All the mobile phone users were questioned for usage of wired headphones. There was a significant decrease in MN count in headphone users when compared to nonheadphone users. When headphones were used with mobile phones, it helps to keep the mobile phone away from the body, and there is no direct contact of the RF receiver with the body. This also reduces the local temperature which arises around the ear.

In the present study, higher frequency of MN was observed in habitually used side of mobile phone users when compared to other side of mobile phone used. Long-term use of mobile phone on one side leads to excess heat production due to battery of the phone or as a result of the long press of the mobile phone against the cheek. This heat provides a synergistic effect on genotoxic damage.[10]

Precautions

  • Keeping the mobile phone away from the body while connecting
  • Use a Bluetooth/headset
  • Turn your phone off at night
  • Use an electromotive force (EMF) shielding device.


This may help us to reduce the deleterious effects of mobile phone radiation.[10]


   Conclusion Top


Mobile phone radiation even in the permissible range when used for longer duration can cause significant genotoxicity. The genotoxicity accentuates when mobile phones are frequently used on the same side which may be due to more amount of radiation and increase in the temperature. Headphone usage reduces the genotoxicity of mobile phone radiation to some extent.

Financial support and sponsorship

Nil.

Conflicts of interest

There are no conflicts of interest.



 
   References Top

1.
Adey WR. Brain interactions with RF/microwave fields generated by mobile phones. In: Smith B, Adelman G, editors. International Encyclopaedia of Neuroscience. 3rd ed. New York: Elsevier; 2003.  Back to cited text no. 1
    
2.
Kuster N, Balzano Q, Lin J, editors. Mobile Communication Safety. New York: Chapman and Hall; 1997  Back to cited text no. 2
    
3.
Schüz J, Böhler E, Berg G, Schlehofer B, Hettinger I, Schlaefer K, et al. Cellular phones, cordless phones, and the risks of glioma and meningioma (Interphone study Group, Germany). Am J Epidemiol 2006;163:512-20.  Back to cited text no. 3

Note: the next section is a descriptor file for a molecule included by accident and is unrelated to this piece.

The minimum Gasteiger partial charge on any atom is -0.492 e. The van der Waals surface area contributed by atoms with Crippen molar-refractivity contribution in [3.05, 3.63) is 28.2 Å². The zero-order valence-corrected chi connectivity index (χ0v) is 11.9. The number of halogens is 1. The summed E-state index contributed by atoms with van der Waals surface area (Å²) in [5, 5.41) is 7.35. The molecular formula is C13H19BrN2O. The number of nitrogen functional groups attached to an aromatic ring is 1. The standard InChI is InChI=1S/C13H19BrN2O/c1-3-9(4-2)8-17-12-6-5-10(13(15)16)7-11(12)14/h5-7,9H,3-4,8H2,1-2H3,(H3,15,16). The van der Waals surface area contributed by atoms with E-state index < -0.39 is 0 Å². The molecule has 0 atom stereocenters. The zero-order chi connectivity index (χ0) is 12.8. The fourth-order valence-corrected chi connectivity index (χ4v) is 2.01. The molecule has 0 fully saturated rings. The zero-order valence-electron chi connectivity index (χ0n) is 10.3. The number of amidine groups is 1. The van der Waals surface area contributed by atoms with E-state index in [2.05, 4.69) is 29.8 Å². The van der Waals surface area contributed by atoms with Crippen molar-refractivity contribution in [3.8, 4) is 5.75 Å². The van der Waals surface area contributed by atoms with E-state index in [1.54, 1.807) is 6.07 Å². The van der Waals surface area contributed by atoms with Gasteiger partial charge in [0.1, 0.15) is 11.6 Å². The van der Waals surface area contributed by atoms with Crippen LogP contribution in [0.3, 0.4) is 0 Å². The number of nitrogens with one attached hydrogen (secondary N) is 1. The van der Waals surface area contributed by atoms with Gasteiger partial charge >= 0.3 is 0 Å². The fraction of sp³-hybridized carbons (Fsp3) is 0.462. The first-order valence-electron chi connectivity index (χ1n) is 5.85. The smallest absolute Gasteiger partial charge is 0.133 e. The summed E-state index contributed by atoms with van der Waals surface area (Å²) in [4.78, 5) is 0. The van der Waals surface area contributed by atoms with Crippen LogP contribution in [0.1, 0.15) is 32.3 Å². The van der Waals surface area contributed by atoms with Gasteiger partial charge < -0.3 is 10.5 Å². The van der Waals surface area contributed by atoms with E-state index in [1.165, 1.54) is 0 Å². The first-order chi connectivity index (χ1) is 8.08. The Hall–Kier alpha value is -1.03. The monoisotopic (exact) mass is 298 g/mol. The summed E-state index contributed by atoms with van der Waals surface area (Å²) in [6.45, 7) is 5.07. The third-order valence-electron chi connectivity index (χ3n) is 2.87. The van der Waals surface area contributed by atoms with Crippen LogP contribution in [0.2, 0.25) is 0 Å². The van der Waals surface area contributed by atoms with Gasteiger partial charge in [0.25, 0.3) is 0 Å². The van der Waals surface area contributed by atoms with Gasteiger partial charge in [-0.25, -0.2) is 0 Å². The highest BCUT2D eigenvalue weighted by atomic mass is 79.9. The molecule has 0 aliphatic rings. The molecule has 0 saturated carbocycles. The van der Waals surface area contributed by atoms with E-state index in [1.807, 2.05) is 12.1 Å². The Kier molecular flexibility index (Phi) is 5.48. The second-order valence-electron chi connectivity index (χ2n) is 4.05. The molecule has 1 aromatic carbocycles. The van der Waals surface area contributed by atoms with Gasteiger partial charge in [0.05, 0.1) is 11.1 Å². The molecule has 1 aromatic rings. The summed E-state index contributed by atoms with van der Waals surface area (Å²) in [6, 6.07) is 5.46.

4.
Hepworth SJ, Schoemaker MJ, Muir KR, Swerdlow AJ, van Tongeren MJ, McKinney PA, et al. Mobile phone use and risk of glioma in adults: Case-control study. BMJ 2006;332:883-7.  Back to cited text no. 4
    
5.
Gandhi G, Singh P. Cryptogenic damage of mobile phone users: Preliminary data. Int J Hum Genet 2005;5:259-65.  Back to cited text no. 5
    
6.
Yadav AS, Sharma MK. Increased frequency of micronucleated exfoliated cells among humans exposed in vivo to mobile telephone radiations. Mutat Res 2008;650:175-80.  Back to cited text no. 6
    
7.
Thomas P, Holland N, Bolognesi C, Kirsch-Volders M, Bonassi S, Zeiger E, et al. Buccal micronucleus cytome assay. Nat Protoc 2009;4:825-37.  Back to cited text no. 7
    
8.
Tolbert PE, Shy CM, Allen JW. Micronuclei and other nuclear anomalies in buccal smears: Methods development. Mutat Res 1992;271:69-77.  Back to cited text no. 8
    
9.
Banerjee S, Singh NN, Sreedhar G, Mukherjee S. Analysis of the genotoxic effects of mobile phone radiation using buccal micronucleus assay: A Comparative evaluation. J Clin Diagn Res 2016;10:ZC82-5.  Back to cited text no. 9
    
10.
Matthes R; International Commission on Non-Ionizing Radiation Protection. General approach to protection against non-ionizing radiation. Health Phys 2002;82:540-8.  Back to cited text no. 10
    


    Figures

  [Figure 1], [Figure 2], [Figure 3], [Figure 4]
 
 
    Tables

  [Table 1], [Table 2], [Table 3], [Table 4]